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Tall Skinny Bailout

Andrew Jones is blogging on the debt dependent church.  Here are some of the gems from the post

I have seen a number of Seminary graduates come overseas to hang with us and to potentially find work in the "emerging church". After a short time, they have gone back to USA disappointed that there are no paid positions. Huge and wonderful opportunities . . . puny financial benefit. What did they teach those students about the emerging church? My guess is they pointed to a few cool mega-churches and said these were emerging. Wrong!

Of course what do they find in the United States?

And what about traditional church ministry and its dependence on buildings? I heard a Desiring God podcast last week where one pastor claimed some of his churches in Texas were worth $150 million and $250 million. How is it possible to reproduce this model without incurring incredible levels of debt? And has anyone stopped to ask if buying a huge building is the best way to spend God’s money?

How much does it cost to start a traditional church with a building and paid pastor? A million? Two million? A million dollars on the mission field could help launch a huge sprinkling of house churches that would saturate an area with small vibrant communities of faith where every believer is a minister. This is happening today and it is wonderful.

Suddenly Seminary at Habbo Hotel with Andrew Jones I think Andrew has some good things to say here but he is missing the point that a privately funded (this means paid for by massive tuition bills and student loans) theological education creates a system where all by the wealthiest have to find full time ministry jobs just to service the student loan debt.  Right from the time we start to seriously educate church leaders, we ask them to embrace a worldview of debt and unless your parents are rich and want to help out, there are few alternatives paths to explore.  I wish Andrew had kept pushing the idea of Suddenly Seminary.  I am not sure if it the alternative but it was a way of creatively addressing the issue and it is one that keeps needing to be explored.

4 Comments

  1. Expanding the concept of seminary is a start, but what if we’ve already got alternative vehicles for ministry education, but we just aren’t recognizing them as such? For example, I’m not a YWAM-er, but if I were on the personnel committee for my church and someone applied who had done a YWAM DTS and maybe one or two of their other schools, and all the appropriate field-trip components that go with it, I would weight that equally with the applicant with the BTh from a Bible College. And that’s just one example.

    Another lifetime ago, as a student at U. of T., I served on a Communications committee that was screening applicants for a paid job in campus media. They asked one guy what formal training he had and without blinking he said, “No formal training, but lots of doing training, which some say is better.”

    But that doesn’t mean the end of Bible Colleges and Seminaries. Generations ago, the University of Waterloo advanced the concept of co-op education at the post-secondary level. Many students leave their programs with their education fully paid for; some actually leave with money in the bank. This does however mean the end of field-placements and internships as Seminaries and Bible Colleges have traditionally understood them, but it goes a long way to meeting the debt-servicing issue you’ve correctly raised.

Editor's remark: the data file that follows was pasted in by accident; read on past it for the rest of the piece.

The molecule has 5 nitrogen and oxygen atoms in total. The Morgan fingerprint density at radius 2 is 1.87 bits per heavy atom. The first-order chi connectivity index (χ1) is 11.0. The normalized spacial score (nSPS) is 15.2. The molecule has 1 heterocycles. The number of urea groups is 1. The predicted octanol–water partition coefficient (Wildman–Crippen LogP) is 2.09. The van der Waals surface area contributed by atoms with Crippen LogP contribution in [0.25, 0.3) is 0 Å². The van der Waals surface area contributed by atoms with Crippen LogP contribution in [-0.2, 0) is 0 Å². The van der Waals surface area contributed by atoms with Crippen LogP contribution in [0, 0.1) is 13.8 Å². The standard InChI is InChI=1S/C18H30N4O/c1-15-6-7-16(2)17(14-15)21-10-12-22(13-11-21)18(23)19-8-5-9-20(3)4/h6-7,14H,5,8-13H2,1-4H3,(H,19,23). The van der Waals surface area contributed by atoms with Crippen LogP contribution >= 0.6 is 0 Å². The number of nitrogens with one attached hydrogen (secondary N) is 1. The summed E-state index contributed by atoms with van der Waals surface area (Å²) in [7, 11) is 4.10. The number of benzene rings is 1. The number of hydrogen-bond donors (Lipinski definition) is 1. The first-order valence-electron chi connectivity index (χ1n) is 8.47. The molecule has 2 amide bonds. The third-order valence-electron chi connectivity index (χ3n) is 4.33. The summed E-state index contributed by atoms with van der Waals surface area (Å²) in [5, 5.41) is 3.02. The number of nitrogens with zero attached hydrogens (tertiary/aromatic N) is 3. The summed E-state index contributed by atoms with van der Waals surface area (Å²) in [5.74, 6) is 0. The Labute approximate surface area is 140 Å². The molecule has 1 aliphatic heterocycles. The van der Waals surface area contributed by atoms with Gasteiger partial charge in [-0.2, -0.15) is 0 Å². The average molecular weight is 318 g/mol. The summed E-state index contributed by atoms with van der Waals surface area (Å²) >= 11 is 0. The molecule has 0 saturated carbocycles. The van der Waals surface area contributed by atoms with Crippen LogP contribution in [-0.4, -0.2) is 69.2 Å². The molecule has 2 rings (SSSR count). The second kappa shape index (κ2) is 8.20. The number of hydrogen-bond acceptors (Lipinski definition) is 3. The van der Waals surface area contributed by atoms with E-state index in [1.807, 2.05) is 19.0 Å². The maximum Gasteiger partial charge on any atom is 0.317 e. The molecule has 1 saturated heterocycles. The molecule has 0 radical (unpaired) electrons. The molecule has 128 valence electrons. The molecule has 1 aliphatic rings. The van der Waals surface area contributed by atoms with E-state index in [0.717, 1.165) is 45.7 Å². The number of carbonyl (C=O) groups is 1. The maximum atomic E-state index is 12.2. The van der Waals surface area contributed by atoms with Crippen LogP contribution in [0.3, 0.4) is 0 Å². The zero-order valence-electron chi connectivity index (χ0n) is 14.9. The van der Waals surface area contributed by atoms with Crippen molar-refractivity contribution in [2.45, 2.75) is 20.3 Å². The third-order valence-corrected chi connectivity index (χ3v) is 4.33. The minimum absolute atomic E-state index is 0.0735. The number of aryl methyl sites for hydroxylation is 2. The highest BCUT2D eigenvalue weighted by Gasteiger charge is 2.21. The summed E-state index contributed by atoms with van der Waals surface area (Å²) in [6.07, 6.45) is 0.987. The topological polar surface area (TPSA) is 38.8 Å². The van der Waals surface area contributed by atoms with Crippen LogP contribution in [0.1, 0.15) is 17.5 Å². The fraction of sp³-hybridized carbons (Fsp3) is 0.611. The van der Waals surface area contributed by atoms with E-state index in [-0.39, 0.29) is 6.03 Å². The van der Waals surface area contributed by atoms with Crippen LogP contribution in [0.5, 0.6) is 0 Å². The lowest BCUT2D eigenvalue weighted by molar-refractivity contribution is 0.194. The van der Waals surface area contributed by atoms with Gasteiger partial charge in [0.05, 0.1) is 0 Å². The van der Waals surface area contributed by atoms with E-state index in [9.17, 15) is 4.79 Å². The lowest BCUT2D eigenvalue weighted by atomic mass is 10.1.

2. Mike O says:

    I get a lot of questions about colleges and financial aid. One basic concept i have realized is that one should only incur educational debt for a field that pays well – engineering, acounting, nursing, etc., and get into the best school you can find.

    For low-paying fields, take the college with the most financial aid. When you get there, you will probably be a little more qualified than the average student, and you will stand out. You will get a little more attention from the faculty, and will get some great references. College will be just more enjoyable.

    For seminary, this poses some additional challenges. Most seminaries are private; with expensive tuition (tho not as bad as places like Harvard). Having an outside job can help, particularly if that job offers some tuition benefits, or if that job allows you to study (like security guard). Pick a good-sized seminary that offers lots of classes at various times, over a small one has a pretty simple sequence of classes. A dual income helps, plus it is far easier for a married seminary grad to get a position.

    Multi staff churches have a hierarchy of salaries, so there is rarely much flexibility, but it is often possible to get your new hire to pay off some of your debt. You can always ask.

  3. Geektronica says:

    Yep, this is pretty much where my thinking on the future of the emerging church petered out. Our models are too expensive to sustain; even if you don’t own a building, theological education costs a fortune.

    Right now, I’m in a church pastored by people with a strong family faith background and a strong background in field mission work, but no formal, accredited higher theological education that I know of. Secular college degree, secular job during the week. Rented building. Decent budget, which goes to service projects and paying pastoral wages ($20/hour, not salary) for study/prep and preaching and such. 3 part-timers on “staff,” all with day jobs.

    Back in the day, I thought money and churches should be kept as far apart as possible. My own church planting experience proved that to be too harsh an extreme. Paying by the hour won’t retire massive seminary debt, but it will allow the work to be sustainable.

  4. […] found this discussion through Jordan Cooper’s website, where he offers some kind of explanation: I think Andrew has some good things to say here but he is missing the point that a privately […]